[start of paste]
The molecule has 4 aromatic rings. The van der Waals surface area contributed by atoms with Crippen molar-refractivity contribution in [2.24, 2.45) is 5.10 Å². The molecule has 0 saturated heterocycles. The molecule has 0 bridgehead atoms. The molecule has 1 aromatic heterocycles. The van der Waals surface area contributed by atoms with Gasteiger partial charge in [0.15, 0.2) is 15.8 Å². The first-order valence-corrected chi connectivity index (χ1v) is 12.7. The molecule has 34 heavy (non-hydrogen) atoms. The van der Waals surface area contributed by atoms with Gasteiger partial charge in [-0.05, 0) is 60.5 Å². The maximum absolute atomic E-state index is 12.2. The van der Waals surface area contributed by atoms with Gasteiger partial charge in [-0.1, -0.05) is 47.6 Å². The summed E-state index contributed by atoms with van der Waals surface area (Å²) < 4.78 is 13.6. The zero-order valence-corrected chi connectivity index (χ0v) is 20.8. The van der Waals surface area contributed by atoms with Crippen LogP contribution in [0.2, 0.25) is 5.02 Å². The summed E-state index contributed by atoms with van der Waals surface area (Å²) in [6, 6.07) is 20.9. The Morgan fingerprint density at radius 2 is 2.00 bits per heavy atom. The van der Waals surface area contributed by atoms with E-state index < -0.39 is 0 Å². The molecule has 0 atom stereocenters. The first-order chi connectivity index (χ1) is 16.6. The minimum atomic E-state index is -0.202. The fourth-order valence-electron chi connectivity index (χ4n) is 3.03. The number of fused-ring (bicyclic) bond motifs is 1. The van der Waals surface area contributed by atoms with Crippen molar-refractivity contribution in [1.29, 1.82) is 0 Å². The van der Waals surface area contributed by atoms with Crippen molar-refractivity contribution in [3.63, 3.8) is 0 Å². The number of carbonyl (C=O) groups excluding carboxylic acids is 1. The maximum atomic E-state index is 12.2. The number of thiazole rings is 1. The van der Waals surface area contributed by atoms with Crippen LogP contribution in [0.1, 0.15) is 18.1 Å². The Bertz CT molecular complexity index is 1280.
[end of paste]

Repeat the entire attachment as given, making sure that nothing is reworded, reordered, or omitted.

The molecule has 4 aromatic rings. The van der Waals surface area contributed by atoms with Crippen molar-refractivity contribution in [2.24, 2.45) is 5.10 Å². The molecule has 0 saturated heterocycles. The molecule has 0 bridgehead atoms. The molecule has 1 aromatic heterocycles. The van der Waals surface area contributed by atoms with Gasteiger partial charge in [0.15, 0.2) is 15.8 Å². The first-order valence-corrected chi connectivity index (χ1v) is 12.7. The molecule has 34 heavy (non-hydrogen) atoms. The van der Waals surface area contributed by atoms with Gasteiger partial charge in [-0.05, 0) is 60.5 Å². The maximum absolute atomic E-state index is 12.2. The van der Waals surface area contributed by atoms with Gasteiger partial charge in [-0.1, -0.05) is 47.6 Å². The summed E-state index contributed by atoms with van der Waals surface area (Å²) < 4.78 is 13.6. The zero-order valence-corrected chi connectivity index (χ0v) is 20.8. The van der Waals surface area contributed by atoms with Crippen LogP contribution in [0.2, 0.25) is 5.02 Å². The summed E-state index contributed by atoms with van der Waals surface area (Å²) in [6, 6.07) is 20.9. The Morgan fingerprint density at radius 2 is 2.00 bits per heavy atom. The van der Waals surface area contributed by atoms with E-state index < -0.39 is 0 Å². The molecule has 0 atom stereocenters. The first-order chi connectivity index (χ1) is 16.6. The minimum atomic E-state index is -0.202. The fourth-order valence-electron chi connectivity index (χ4n) is 3.03. The number of fused-ring (bicyclic) bond motifs is 1. The van der Waals surface area contributed by atoms with Crippen molar-refractivity contribution in [1.29, 1.82) is 0 Å². The van der Waals surface area contributed by atoms with Crippen molar-refractivity contribution in [3.63, 3.8) is 0 Å². The number of carbonyl (C=O) groups excluding carboxylic acids is 1. The maximum atomic E-state index is 12.2. The number of thiazole rings is 1. The van der Waals surface area contributed by atoms with Crippen LogP contribution in [0.1, 0.15) is 18.1 Å². The Bertz CT molecular complexity index is 1280.